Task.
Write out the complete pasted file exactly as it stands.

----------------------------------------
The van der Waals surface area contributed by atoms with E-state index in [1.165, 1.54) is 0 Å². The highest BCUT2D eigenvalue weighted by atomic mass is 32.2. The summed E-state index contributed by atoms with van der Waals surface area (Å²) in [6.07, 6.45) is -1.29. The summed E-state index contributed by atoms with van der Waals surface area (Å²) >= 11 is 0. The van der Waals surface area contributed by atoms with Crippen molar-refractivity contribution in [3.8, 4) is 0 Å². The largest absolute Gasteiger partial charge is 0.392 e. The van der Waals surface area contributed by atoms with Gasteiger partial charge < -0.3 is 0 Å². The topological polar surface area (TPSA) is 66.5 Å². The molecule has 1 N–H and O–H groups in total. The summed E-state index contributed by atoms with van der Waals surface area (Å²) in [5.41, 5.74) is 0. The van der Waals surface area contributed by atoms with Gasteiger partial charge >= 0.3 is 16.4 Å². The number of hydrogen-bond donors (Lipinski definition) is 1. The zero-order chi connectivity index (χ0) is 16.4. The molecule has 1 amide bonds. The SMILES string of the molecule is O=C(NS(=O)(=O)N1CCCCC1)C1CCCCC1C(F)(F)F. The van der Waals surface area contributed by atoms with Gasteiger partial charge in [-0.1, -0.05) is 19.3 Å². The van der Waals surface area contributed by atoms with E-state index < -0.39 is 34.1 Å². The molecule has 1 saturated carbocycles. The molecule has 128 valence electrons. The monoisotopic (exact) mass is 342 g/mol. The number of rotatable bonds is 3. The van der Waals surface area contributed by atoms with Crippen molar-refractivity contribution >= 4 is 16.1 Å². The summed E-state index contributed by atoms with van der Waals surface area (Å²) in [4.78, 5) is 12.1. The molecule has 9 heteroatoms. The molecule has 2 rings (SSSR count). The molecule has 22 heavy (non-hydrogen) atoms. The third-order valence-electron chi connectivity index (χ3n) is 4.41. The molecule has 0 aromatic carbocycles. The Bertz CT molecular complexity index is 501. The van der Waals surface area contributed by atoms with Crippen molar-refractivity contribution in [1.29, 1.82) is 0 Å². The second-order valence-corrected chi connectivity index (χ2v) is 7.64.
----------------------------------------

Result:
The van der Waals surface area contributed by atoms with E-state index in [1.165, 1.54) is 0 Å². The highest BCUT2D eigenvalue weighted by atomic mass is 32.2. The summed E-state index contributed by atoms with van der Waals surface area (Å²) in [6.07, 6.45) is -1.29. The summed E-state index contributed by atoms with van der Waals surface area (Å²) >= 11 is 0. The van der Waals surface area contributed by atoms with Crippen molar-refractivity contribution in [3.8, 4) is 0 Å². The largest absolute Gasteiger partial charge is 0.392 e. The van der Waals surface area contributed by atoms with Gasteiger partial charge < -0.3 is 0 Å². The topological polar surface area (TPSA) is 66.5 Å². The molecule has 1 N–H and O–H groups in total. The summed E-state index contributed by atoms with van der Waals surface area (Å²) in [5.41, 5.74) is 0. The van der Waals surface area contributed by atoms with Gasteiger partial charge >= 0.3 is 16.4 Å². The number of hydrogen-bond donors (Lipinski definition) is 1. The zero-order chi connectivity index (χ0) is 16.4. The molecule has 1 amide bonds. The SMILES string of the molecule is O=C(NS(=O)(=O)N1CCCCC1)C1CCCCC1C(F)(F)F. The van der Waals surface area contributed by atoms with Gasteiger partial charge in [-0.1, -0.05) is 19.3 Å². The van der Waals surface area contributed by atoms with E-state index < -0.39 is 34.1 Å². The molecule has 1 saturated carbocycles. The molecule has 128 valence electrons. The monoisotopic (exact) mass is 342 g/mol. The number of rotatable bonds is 3. The van der Waals surface area contributed by atoms with Crippen molar-refractivity contribution >= 4 is 16.1 Å². The summed E-state index contributed by atoms with van der Waals surface area (Å²) in [4.78, 5) is 12.1. The molecule has 9 heteroatoms. The molecule has 2 rings (SSSR count). The molecule has 22 heavy (non-hydrogen) atoms. The third-order valence-electron chi connectivity index (χ3n) is 4.41. The molecule has 0 aromatic carbocycles. The Bertz CT molecular complexity index is 501. The van der Waals surface area contributed by atoms with Crippen molar-refractivity contribution in [1.29, 1.82) is 0 Å². The second-order valence-corrected chi connectivity index (χ2v) is 7.64.